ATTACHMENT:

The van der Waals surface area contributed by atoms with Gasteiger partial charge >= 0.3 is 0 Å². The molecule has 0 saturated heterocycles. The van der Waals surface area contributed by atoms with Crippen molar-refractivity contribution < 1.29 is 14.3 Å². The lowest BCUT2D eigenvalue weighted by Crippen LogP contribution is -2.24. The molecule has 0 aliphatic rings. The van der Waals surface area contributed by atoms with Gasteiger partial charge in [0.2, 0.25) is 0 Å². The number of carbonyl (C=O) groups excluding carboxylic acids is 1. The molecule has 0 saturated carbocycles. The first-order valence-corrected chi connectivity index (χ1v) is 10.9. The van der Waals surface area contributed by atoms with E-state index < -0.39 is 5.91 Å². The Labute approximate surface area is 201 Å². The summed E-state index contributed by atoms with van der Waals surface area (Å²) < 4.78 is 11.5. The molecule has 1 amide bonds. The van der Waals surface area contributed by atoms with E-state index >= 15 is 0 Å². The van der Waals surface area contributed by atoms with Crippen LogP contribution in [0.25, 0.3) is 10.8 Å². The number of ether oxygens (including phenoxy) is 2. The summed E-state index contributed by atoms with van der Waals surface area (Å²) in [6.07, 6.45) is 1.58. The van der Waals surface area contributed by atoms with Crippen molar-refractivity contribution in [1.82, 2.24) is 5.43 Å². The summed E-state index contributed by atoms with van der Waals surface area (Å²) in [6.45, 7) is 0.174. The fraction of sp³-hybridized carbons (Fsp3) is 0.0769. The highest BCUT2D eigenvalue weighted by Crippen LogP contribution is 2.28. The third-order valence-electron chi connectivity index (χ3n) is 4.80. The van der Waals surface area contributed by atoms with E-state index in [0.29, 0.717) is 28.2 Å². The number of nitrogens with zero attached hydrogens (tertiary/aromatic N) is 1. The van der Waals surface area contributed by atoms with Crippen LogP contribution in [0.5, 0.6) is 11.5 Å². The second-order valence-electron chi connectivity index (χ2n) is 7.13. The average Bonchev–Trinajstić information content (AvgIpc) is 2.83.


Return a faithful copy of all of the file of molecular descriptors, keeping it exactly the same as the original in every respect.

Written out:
The van der Waals surface area contributed by atoms with Gasteiger partial charge >= 0.3 is 0 Å². The molecule has 0 saturated heterocycles. The van der Waals surface area contributed by atoms with Crippen molar-refractivity contribution < 1.29 is 14.3 Å². The lowest BCUT2D eigenvalue weighted by Crippen LogP contribution is -2.24. The molecule has 0 aliphatic rings. The van der Waals surface area contributed by atoms with Gasteiger partial charge in [0.2, 0.25) is 0 Å². The number of carbonyl (C=O) groups excluding carboxylic acids is 1. The molecule has 0 saturated carbocycles. The first-order valence-corrected chi connectivity index (χ1v) is 10.9. The van der Waals surface area contributed by atoms with E-state index < -0.39 is 5.91 Å². The Labute approximate surface area is 201 Å². The summed E-state index contributed by atoms with van der Waals surface area (Å²) < 4.78 is 11.5. The molecule has 1 amide bonds. The van der Waals surface area contributed by atoms with E-state index >= 15 is 0 Å². The van der Waals surface area contributed by atoms with Crippen LogP contribution in [0.25, 0.3) is 10.8 Å². The number of ether oxygens (including phenoxy) is 2. The summed E-state index contributed by atoms with van der Waals surface area (Å²) in [6.07, 6.45) is 1.58. The van der Waals surface area contributed by atoms with Crippen molar-refractivity contribution in [1.82, 2.24) is 5.43 Å². The summed E-state index contributed by atoms with van der Waals surface area (Å²) in [6.45, 7) is 0.174. The fraction of sp³-hybridized carbons (Fsp3) is 0.0769. The highest BCUT2D eigenvalue weighted by Crippen LogP contribution is 2.28. The third-order valence-electron chi connectivity index (χ3n) is 4.80. The van der Waals surface area contributed by atoms with E-state index in [0.29, 0.717) is 28.2 Å². The number of nitrogens with zero attached hydrogens (tertiary/aromatic N) is 1. The van der Waals surface area contributed by atoms with Crippen LogP contribution in [0.5, 0.6) is 11.5 Å². The second-order valence-electron chi connectivity index (χ2n) is 7.13. The average Bonchev–Trinajstić information content (AvgIpc) is 2.83.